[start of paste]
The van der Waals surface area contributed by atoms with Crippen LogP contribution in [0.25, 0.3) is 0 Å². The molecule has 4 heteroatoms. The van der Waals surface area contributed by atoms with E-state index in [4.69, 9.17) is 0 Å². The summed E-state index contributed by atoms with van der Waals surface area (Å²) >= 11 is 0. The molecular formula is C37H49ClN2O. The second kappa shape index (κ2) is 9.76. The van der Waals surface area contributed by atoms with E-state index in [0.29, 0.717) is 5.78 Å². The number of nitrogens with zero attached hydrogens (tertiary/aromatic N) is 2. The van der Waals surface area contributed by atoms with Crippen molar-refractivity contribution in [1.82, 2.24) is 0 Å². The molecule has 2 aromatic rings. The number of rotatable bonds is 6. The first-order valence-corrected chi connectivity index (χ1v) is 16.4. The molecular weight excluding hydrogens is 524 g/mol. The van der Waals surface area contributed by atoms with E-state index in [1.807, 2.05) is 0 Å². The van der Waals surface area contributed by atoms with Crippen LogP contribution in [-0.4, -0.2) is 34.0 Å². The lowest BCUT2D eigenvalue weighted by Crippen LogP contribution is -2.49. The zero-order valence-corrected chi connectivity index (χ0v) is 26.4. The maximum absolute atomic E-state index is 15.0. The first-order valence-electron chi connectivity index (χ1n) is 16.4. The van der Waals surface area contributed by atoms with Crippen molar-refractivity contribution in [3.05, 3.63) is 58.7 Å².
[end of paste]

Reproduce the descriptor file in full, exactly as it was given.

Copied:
The van der Waals surface area contributed by atoms with Crippen LogP contribution in [0.25, 0.3) is 0 Å². The molecule has 4 heteroatoms. The van der Waals surface area contributed by atoms with E-state index in [4.69, 9.17) is 0 Å². The summed E-state index contributed by atoms with van der Waals surface area (Å²) >= 11 is 0. The molecular formula is C37H49ClN2O. The second kappa shape index (κ2) is 9.76. The van der Waals surface area contributed by atoms with E-state index in [0.29, 0.717) is 5.78 Å². The number of nitrogens with zero attached hydrogens (tertiary/aromatic N) is 2. The van der Waals surface area contributed by atoms with Crippen molar-refractivity contribution in [1.82, 2.24) is 0 Å². The molecule has 2 aromatic rings. The number of rotatable bonds is 6. The first-order valence-corrected chi connectivity index (χ1v) is 16.4. The molecular weight excluding hydrogens is 524 g/mol. The van der Waals surface area contributed by atoms with E-state index in [1.807, 2.05) is 0 Å². The van der Waals surface area contributed by atoms with Crippen LogP contribution in [-0.4, -0.2) is 34.0 Å². The lowest BCUT2D eigenvalue weighted by Crippen LogP contribution is -2.49. The zero-order valence-corrected chi connectivity index (χ0v) is 26.4. The maximum absolute atomic E-state index is 15.0. The first-order valence-electron chi connectivity index (χ1n) is 16.4. The van der Waals surface area contributed by atoms with Crippen molar-refractivity contribution in [3.05, 3.63) is 58.7 Å².